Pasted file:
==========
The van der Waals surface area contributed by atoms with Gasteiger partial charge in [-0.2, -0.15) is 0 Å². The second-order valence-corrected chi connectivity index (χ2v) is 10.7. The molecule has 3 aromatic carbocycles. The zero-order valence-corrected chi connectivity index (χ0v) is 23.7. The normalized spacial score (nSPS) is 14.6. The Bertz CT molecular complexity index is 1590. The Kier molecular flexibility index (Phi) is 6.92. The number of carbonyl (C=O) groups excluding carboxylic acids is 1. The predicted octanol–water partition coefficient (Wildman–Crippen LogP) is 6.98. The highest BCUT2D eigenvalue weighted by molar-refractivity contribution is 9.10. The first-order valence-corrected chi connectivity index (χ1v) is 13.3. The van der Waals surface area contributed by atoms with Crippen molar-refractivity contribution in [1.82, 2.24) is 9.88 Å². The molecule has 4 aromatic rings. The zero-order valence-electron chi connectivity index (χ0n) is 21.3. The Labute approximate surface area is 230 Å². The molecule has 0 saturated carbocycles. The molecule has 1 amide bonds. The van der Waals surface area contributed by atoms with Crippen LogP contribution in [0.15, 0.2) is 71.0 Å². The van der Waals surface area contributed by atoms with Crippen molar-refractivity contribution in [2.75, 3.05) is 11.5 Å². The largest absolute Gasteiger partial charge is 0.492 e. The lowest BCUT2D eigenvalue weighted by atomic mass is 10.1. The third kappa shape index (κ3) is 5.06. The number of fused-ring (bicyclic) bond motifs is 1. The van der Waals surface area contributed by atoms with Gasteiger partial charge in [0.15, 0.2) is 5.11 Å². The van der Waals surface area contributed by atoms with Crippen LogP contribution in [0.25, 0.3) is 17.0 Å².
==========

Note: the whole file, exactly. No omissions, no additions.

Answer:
The van der Waals surface area contributed by atoms with Gasteiger partial charge in [-0.2, -0.15) is 0 Å². The second-order valence-corrected chi connectivity index (χ2v) is 10.7. The molecule has 3 aromatic carbocycles. The zero-order valence-corrected chi connectivity index (χ0v) is 23.7. The normalized spacial score (nSPS) is 14.6. The Bertz CT molecular complexity index is 1590. The Kier molecular flexibility index (Phi) is 6.92. The number of carbonyl (C=O) groups excluding carboxylic acids is 1. The predicted octanol–water partition coefficient (Wildman–Crippen LogP) is 6.98. The highest BCUT2D eigenvalue weighted by molar-refractivity contribution is 9.10. The first-order valence-corrected chi connectivity index (χ1v) is 13.3. The van der Waals surface area contributed by atoms with Crippen molar-refractivity contribution in [1.82, 2.24) is 9.88 Å². The molecule has 4 aromatic rings. The zero-order valence-electron chi connectivity index (χ0n) is 21.3. The Labute approximate surface area is 230 Å². The molecule has 0 saturated carbocycles. The molecule has 1 amide bonds. The van der Waals surface area contributed by atoms with Crippen LogP contribution in [0.15, 0.2) is 71.0 Å². The van der Waals surface area contributed by atoms with Crippen molar-refractivity contribution in [2.75, 3.05) is 11.5 Å². The largest absolute Gasteiger partial charge is 0.492 e. The lowest BCUT2D eigenvalue weighted by atomic mass is 10.1. The third kappa shape index (κ3) is 5.06. The number of fused-ring (bicyclic) bond motifs is 1. The van der Waals surface area contributed by atoms with Gasteiger partial charge in [0.15, 0.2) is 5.11 Å². The van der Waals surface area contributed by atoms with Crippen LogP contribution in [0.25, 0.3) is 17.0 Å².